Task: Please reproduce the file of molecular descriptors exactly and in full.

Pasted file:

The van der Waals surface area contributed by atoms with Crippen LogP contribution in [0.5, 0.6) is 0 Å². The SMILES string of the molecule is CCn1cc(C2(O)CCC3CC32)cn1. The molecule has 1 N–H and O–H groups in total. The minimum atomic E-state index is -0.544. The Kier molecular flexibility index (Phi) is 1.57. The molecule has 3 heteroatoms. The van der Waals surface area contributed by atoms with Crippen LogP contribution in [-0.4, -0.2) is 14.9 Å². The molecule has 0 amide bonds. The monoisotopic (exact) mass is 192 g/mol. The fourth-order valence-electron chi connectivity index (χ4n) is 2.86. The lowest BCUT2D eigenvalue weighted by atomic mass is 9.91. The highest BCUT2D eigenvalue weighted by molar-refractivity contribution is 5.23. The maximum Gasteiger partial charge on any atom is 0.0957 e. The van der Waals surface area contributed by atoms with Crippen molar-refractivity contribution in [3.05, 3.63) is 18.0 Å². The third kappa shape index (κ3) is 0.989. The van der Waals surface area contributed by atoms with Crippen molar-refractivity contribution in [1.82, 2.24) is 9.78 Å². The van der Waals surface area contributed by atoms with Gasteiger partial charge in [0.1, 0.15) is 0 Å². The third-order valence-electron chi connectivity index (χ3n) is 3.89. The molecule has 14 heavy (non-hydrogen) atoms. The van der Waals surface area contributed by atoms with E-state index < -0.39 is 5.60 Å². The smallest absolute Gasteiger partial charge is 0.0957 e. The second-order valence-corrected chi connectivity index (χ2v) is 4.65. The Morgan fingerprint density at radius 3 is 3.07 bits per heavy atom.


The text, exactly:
The van der Waals surface area contributed by atoms with Crippen LogP contribution in [0.5, 0.6) is 0 Å². The SMILES string of the molecule is CCn1cc(C2(O)CCC3CC32)cn1. The molecule has 1 N–H and O–H groups in total. The minimum atomic E-state index is -0.544. The Kier molecular flexibility index (Phi) is 1.57. The molecule has 3 heteroatoms. The van der Waals surface area contributed by atoms with Crippen LogP contribution in [-0.4, -0.2) is 14.9 Å². The molecule has 0 amide bonds. The monoisotopic (exact) mass is 192 g/mol. The fourth-order valence-electron chi connectivity index (χ4n) is 2.86. The lowest BCUT2D eigenvalue weighted by atomic mass is 9.91. The highest BCUT2D eigenvalue weighted by molar-refractivity contribution is 5.23. The maximum Gasteiger partial charge on any atom is 0.0957 e. The van der Waals surface area contributed by atoms with Crippen molar-refractivity contribution in [3.05, 3.63) is 18.0 Å². The third kappa shape index (κ3) is 0.989. The van der Waals surface area contributed by atoms with Crippen molar-refractivity contribution in [1.82, 2.24) is 9.78 Å². The van der Waals surface area contributed by atoms with Gasteiger partial charge in [0.1, 0.15) is 0 Å². The third-order valence-electron chi connectivity index (χ3n) is 3.89. The molecule has 14 heavy (non-hydrogen) atoms. The van der Waals surface area contributed by atoms with E-state index < -0.39 is 5.60 Å². The smallest absolute Gasteiger partial charge is 0.0957 e. The second-order valence-corrected chi connectivity index (χ2v) is 4.65. The Morgan fingerprint density at radius 3 is 3.07 bits per heavy atom.